December 23rd, 2023Smile on their dial
It would probably be pretty hard to beat the creation of a sundial as a well-rounded learning experience.
The analemmatic sundial that was progressively created by students at Daylesford’s Dharma School over much of the 2023 school year provides a perfect example.
The idea came about when students were attending “bush school” and developed from there, leading to a pretty interesting learning experience for staff as well as students, says grade five-six teacher Rachel Taylor.
Students become totally engrossed in the creation of the ancient practical means to telling the time of day by virtue of the angle of shadows cast by the changing position of the sun relative to directional compass bearings in the landscape.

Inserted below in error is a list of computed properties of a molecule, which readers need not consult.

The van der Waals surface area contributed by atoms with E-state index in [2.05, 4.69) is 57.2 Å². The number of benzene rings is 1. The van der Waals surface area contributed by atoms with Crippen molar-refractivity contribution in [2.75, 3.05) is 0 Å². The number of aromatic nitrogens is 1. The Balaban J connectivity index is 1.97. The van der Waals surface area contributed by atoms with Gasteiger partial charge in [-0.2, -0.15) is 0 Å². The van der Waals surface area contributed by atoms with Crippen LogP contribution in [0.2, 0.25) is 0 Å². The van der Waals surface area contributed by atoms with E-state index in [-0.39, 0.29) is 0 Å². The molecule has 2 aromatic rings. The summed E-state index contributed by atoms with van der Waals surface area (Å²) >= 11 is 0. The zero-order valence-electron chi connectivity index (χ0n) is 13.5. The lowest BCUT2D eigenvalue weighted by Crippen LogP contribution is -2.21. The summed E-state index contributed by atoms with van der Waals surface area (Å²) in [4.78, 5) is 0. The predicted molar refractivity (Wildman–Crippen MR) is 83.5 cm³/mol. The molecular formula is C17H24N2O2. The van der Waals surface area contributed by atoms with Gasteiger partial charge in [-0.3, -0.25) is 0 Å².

The resulting sundial is not just a useful tool for telling the time of day, it also became an investigation into the ancient Egyptian origins of sundials, the precursors to analogue watches of today.
Research, maths, geography, science and practical building skills all got a fairly rigorous workout in the process, as did a bit of interpersonal politics with students encouraging parents to get on board and help out, which they generously did along with the Daylesford Rotary Club.
The students and their various staff and parental helpers also created a beautiful herbal meditation and tea garden around the sundial.
“It was amazing to see a student-led project that produced such passion and follow-through,” reflected Dharma school principal Andrea Furness, admiring the sundial in its beautiful little herbal garden, just days out from the end of the school year.
Andrea says anyone who is interested in the project is now welcome to go check it out, while enthusiastic students say anyone keen to create their own site-specific sundial would do well to check out the Solar Schoolhouse human sundial website.